2.    Anything off a Food Truck. If you don’t know about the food truck trend, you are living under a rock.
3.    Pickles. I did mention Texas in the opening of this article. We sell TONS of pickles in our theatres in Texas.
4.    Brussels Sprouts. Have you noticed the number of places selling this vegetable fried? Did you ever see it on the menu in the ’90s? No.
5.    Kombucha. This is a fermented drink of sweetened black tea. If you drink this, you are truly worldly.
6.    Bacon. This is not new by itself, it just keeps getting paired with all other sorts of things, like chocolate. But you can never have too much bacon.
7.    PBR. Yes, Pabst Blue Ribbon beer. It just won’t die.
8.    Kale. In the South we consider this the fancy version of cabbage. It has been on the menu in the last four restaurants I visited.
9.    Anything Served in a Mason Jar. I was happy to see this made this list, since I have noticed this as well, with much confusion. You should only be drinking out of these after you eat the vegetables that you canned in them. Anyone? Yeah, that’s what I thought. It’s not about being cool, it’s just Southern recycling.
10.    Kimchi. This is a fermented Korean vegetable dish. Again the fermentation, not sure why we like rotten things.
11.    Tacos. Anything taco goes in Texas, but fancy tacos have made their complete and forever landing onto the American palate. No going back.
12.    Kimchi Tacos. To each his own. But like I said, anything fancy seems to work.
13.    Artisanal Anything. I mentioned bread, but this is true. Add the word “artisanal” and suddenly it’s very appealing.
14.    Ramps. This is a wild spring vegetable that smells like garlic and tastes like onion. It’s a beautiful thing to eat. Try it.
15.    Home Brewed Beer. I have tried doing this; it’s much better when someone else makes your beer.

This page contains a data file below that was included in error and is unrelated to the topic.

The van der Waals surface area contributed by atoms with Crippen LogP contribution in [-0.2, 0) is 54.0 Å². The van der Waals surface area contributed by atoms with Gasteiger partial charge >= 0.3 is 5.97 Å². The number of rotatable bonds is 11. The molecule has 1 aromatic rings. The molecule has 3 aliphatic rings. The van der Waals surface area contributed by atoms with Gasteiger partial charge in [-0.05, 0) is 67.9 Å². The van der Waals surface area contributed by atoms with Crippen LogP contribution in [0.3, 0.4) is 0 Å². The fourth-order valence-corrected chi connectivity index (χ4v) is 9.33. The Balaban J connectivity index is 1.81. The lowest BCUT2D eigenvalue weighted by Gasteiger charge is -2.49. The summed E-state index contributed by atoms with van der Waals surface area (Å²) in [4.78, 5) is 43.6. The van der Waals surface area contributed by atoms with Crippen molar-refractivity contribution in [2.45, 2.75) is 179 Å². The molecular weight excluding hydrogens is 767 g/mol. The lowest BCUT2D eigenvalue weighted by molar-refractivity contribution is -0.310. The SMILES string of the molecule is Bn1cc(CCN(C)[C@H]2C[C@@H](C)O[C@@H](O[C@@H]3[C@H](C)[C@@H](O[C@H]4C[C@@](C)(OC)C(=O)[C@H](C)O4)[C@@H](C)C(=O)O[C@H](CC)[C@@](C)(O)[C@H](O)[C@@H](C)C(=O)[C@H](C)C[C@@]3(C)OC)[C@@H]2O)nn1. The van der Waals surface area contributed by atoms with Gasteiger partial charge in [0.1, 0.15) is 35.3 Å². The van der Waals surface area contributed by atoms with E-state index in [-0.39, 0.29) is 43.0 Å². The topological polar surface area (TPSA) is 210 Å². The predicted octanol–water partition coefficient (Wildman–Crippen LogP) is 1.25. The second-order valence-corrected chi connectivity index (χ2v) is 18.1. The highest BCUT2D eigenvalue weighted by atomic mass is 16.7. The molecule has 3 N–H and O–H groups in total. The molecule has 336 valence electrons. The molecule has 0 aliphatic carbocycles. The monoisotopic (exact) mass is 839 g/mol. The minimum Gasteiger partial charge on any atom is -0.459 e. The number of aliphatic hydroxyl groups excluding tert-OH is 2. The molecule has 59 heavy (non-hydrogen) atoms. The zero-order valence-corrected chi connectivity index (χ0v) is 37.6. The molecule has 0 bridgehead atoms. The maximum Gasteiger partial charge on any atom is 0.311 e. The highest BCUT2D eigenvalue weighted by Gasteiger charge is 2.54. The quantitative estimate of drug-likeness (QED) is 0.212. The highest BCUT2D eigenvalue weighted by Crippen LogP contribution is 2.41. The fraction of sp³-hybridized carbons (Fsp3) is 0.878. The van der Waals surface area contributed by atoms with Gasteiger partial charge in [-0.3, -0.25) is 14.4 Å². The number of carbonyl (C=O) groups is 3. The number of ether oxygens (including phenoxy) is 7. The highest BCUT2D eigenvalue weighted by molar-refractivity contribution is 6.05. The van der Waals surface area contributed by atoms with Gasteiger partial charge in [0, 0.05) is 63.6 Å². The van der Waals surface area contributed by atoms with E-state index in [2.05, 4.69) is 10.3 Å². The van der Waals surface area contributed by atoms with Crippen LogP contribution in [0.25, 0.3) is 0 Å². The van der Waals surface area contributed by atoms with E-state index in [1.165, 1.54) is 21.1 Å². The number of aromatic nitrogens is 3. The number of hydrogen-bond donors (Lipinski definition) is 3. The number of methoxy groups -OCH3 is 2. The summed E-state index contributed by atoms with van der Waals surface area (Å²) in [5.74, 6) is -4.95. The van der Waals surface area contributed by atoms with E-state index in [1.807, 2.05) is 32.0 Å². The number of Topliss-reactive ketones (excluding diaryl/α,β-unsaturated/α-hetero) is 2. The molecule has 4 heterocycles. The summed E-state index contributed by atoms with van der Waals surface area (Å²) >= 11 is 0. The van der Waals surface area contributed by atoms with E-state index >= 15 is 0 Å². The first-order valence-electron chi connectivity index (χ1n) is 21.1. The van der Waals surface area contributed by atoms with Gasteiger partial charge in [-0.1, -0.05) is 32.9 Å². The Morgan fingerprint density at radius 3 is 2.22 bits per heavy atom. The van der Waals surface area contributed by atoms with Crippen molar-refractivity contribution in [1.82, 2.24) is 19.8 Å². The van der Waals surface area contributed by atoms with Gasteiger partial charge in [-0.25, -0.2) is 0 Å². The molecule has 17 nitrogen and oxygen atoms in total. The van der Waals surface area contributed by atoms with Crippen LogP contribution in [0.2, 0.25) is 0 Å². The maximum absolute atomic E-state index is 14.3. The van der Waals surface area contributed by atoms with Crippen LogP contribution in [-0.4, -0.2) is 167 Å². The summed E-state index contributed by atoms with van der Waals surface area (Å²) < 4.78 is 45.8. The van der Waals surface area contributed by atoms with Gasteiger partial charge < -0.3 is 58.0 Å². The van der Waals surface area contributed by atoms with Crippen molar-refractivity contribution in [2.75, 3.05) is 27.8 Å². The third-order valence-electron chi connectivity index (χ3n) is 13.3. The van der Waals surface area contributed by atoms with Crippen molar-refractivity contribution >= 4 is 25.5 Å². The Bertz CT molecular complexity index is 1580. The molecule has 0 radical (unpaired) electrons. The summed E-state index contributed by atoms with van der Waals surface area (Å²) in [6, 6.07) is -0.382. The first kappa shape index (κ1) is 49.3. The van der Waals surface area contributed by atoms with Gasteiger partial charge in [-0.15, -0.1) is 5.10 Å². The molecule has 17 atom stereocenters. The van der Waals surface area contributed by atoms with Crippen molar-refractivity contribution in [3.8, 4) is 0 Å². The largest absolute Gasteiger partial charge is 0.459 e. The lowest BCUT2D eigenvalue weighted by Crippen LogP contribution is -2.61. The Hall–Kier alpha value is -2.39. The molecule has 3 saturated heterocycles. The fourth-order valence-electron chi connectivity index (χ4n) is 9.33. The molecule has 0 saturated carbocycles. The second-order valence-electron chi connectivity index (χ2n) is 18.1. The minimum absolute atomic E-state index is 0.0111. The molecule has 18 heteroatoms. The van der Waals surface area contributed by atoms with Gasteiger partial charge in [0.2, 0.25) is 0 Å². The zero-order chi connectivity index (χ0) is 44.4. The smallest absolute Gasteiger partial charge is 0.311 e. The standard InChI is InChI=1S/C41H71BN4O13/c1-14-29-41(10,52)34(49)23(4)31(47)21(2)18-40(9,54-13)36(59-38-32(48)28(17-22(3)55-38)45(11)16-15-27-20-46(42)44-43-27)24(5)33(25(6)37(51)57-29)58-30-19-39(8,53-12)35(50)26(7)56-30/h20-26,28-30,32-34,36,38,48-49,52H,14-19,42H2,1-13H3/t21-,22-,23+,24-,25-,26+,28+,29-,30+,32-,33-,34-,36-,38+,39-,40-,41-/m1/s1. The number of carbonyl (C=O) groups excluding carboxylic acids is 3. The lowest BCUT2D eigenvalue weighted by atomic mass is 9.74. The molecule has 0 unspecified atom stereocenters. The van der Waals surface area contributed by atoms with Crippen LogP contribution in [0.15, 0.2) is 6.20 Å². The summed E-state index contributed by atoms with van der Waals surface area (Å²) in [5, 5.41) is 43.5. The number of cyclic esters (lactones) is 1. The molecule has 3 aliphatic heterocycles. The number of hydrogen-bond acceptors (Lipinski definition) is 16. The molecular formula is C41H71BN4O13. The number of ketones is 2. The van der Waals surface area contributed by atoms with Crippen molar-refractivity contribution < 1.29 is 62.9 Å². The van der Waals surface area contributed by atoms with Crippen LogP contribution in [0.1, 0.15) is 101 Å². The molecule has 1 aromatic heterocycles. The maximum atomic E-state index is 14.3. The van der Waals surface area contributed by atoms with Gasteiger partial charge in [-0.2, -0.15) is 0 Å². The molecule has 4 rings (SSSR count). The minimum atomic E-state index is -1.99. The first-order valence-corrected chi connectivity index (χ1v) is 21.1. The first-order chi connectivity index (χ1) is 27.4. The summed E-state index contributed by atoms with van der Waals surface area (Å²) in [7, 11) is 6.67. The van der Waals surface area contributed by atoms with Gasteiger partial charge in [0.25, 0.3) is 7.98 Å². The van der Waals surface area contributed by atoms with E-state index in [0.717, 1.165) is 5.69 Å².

16.    Foraged Anything. Just because it grows wild does not make it good. Holly berries are poisonous. However, some things like wild raspberries are killer good.
17.    Vegan Cookies. You can have vegan and you can have cookies. Hard to do them both together and make either one true.
18.    Green Juice. If it’s totally green, it’s the cost of a full meal. Because it is.
19.    Cauliflower. Lovely vegetable so long denied its wide array of uses. Bring it on.
20.    Homemade Soda. Hottest gift this past Christmas was the machine!
21.    Craft Beer. Much better than homemade beer, and with style. But still some stinkers that should never make it to any menu.
22.    Fancy Doughnuts. Yes. Yes to anything remotely resembling a doughnut.

What can you take away from this list? Consider something new to try at your café or on your expanded concession menu, or just consider what the list is communicating. Expanding what we are doing in the theatre is not the whole end game. Adding fun, interesting items that are not your average mouth-stuffer can help you win the consumer’s heart and soul. Why does that matter? Keeping your operation fresh, trendy, live, hip or whatever you want to call it is what gets the consumer off the couch instead of waiting for the movie to come out on demand. It’s the whole experience. It always is. So as usual, we circle back to square one.

Send your comments to Anita Watts at anitaw@reactornet.com